KUALA LUMPUR (Jan 23): Malaysia’s economy is expected to go through more pain this year, due to a slowing export sector and ongoing institutional reforms before recovering in 2020, says UBS Investment Bank.
“We expect Malaysia’s exports to grow 1% in 2019, mainly because of the decline in oil prices and supply chain disruption due to the US-China trade war,” the bank’s economist Edward Teather told reporters during a conference call today.
UBS expects Malaysia’s gross domestic product (GDP) to grow 4% this year, versus a forecast of 4.7% for 2018.
Teather opined the RM37 billion tax refunds in 2019 is unlikely to act as a significant boost to the economy, as it is “common for tax refunds to be saved.”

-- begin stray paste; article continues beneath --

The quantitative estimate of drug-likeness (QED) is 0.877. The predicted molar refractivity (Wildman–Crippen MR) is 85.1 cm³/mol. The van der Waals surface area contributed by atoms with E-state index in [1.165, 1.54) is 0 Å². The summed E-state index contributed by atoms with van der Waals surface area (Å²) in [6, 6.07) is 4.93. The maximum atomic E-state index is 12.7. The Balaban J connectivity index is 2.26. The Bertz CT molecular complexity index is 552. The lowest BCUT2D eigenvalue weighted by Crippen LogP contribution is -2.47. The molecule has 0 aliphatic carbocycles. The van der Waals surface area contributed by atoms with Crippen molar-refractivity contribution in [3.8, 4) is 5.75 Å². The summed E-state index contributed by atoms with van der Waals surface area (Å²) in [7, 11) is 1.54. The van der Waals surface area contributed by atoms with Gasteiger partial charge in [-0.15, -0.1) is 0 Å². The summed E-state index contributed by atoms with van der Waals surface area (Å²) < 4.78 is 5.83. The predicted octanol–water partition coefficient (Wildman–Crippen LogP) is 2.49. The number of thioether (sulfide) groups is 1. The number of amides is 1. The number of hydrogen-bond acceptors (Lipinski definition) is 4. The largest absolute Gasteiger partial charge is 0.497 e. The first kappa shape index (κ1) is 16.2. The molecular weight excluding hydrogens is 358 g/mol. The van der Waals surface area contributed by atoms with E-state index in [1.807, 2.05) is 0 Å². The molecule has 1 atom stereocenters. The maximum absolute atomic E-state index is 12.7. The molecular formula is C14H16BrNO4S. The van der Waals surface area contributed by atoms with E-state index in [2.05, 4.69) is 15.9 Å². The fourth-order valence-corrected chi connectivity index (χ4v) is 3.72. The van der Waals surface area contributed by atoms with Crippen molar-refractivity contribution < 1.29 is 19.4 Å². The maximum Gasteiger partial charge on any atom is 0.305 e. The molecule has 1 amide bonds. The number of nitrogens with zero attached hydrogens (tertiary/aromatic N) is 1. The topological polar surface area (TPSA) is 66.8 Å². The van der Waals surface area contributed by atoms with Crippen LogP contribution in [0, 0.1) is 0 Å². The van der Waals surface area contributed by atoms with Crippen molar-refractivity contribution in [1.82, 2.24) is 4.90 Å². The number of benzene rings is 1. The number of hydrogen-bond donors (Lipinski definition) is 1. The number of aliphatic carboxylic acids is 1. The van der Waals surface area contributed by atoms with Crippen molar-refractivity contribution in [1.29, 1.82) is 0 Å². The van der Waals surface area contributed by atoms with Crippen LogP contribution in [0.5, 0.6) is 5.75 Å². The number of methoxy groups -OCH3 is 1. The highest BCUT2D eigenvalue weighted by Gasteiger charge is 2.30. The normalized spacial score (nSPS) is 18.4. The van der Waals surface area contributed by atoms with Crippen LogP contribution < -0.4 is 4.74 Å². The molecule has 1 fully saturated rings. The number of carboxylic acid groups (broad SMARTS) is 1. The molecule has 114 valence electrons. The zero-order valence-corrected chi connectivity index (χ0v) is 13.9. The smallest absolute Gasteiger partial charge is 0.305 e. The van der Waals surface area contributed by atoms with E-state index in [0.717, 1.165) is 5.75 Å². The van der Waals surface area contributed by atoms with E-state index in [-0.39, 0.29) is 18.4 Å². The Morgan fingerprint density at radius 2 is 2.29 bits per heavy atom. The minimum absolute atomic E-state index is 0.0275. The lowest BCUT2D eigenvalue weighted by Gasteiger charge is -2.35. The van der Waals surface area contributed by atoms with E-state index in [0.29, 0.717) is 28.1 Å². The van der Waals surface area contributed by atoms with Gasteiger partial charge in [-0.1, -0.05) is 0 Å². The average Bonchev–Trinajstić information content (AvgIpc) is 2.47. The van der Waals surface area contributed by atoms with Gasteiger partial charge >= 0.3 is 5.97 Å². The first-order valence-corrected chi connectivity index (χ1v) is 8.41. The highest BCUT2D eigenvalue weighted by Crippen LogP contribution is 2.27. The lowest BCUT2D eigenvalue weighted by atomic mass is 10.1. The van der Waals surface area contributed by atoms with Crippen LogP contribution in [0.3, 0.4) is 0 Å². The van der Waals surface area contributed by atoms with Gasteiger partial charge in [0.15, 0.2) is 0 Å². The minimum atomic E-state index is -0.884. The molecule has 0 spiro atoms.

"We expect private investment and private consumption to slow, because spending appears to have been brought forward in 2018 during the tax holiday (between June and September),” he added.
The government’s ongoing reforms are also expected to drag growth in the near-term, as uncertainty lingers. However, this will be positive for economic growth early as 2020.
Meanwhile, the ringgit is expected to trade at 4.4 against the US dollar in 2019, as poor trade data has typically exerted downward pressure on currencies for open economies such as Malaysia, Teather said.
Still, UBS sees Malaysia being among the best placed countries in Asean to gain from any shifts in supply chains, due to the US-China trade war.
“Our data shows that Malaysia is a relatively large recipient of foreign direct investments for factories moving out of China on a 12 months or longer basis,” Teather said.